Families across Scotland have been urged to make sure they buy safe Halloween costumes with shoppers being urged to check garments for a CE mark which shows compliance with European safety standards.
The warning comes from consumeradvice.scot ahead of tonight’s celebrations who say the costumes should only be bought from a reputable retailer with health, safety and environmental rules being met.
Under EU rules, fancy dress costumes are technically classed as toys meaning they do not need to go through strict flammability tests.
In 2014 the daughter of TV presenter Claudia Winkleman was engulfed in flames after her Halloween costume caught fire causing severe burns. The Strictly Come Dancing host’s daughter Matilda was just eight when she was left with severe burns on her leg after the witch’s outfit she was wearing brushed against a candle while the family were trick or treating with friends. Winkleman has said she “doesn’t like Halloween” because of the horrific incident.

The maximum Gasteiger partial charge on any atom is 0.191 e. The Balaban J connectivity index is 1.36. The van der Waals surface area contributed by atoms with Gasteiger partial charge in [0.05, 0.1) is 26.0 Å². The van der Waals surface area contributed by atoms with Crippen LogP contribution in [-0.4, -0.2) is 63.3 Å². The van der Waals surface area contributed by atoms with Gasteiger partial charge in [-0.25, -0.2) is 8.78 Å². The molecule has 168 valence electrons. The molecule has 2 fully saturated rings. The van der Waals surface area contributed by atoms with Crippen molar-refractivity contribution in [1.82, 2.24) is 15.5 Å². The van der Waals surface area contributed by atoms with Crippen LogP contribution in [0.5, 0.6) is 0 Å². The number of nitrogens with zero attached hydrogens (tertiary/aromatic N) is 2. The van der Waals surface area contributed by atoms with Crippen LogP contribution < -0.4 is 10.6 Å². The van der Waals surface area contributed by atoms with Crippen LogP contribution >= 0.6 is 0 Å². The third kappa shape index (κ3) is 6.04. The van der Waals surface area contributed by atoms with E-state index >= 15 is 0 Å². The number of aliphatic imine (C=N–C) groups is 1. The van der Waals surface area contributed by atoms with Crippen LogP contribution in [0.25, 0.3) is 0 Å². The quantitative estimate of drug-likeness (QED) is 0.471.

Anyone in Scotland with concerns about a product should contact consumeradvice.scot, which was launched in April this year with Scottish Government funding following the devolution of further powers to Holyrood.
It provides free and impartial advice to people on any consumer issues. Experts advise people of their legal rights, and can also refer complaints to Trading Standards Scotland, but cannot carry out legal action on a consumer’s behalf. The service is operated by the charity Advice Direct Scotland.
Andrew Bartlett, chief executive of consumeradvice.scot, said: “Halloween is great fun for children across Scotland, but it’s important to check costumes are safe before they go out guising. The same applies for adults attending Halloween parties with friends and colleagues.
“It’s vital to look for a CE mark and it’s good advice to purchase new products from a reputable retailer, rather than second-hand costumes that may not meet current safety standards. Anyone with concerns about a product can contact our advisers for free, impartial and practical advice.”
The Scottish Fire and Rescue Service have issued advice for parents when choosing or making a costume, to avoid billowing or long trailing fabric and make sure it is flame retardant.
In recent years, both Sainsbury’s and Asda have increased their fire safety standards.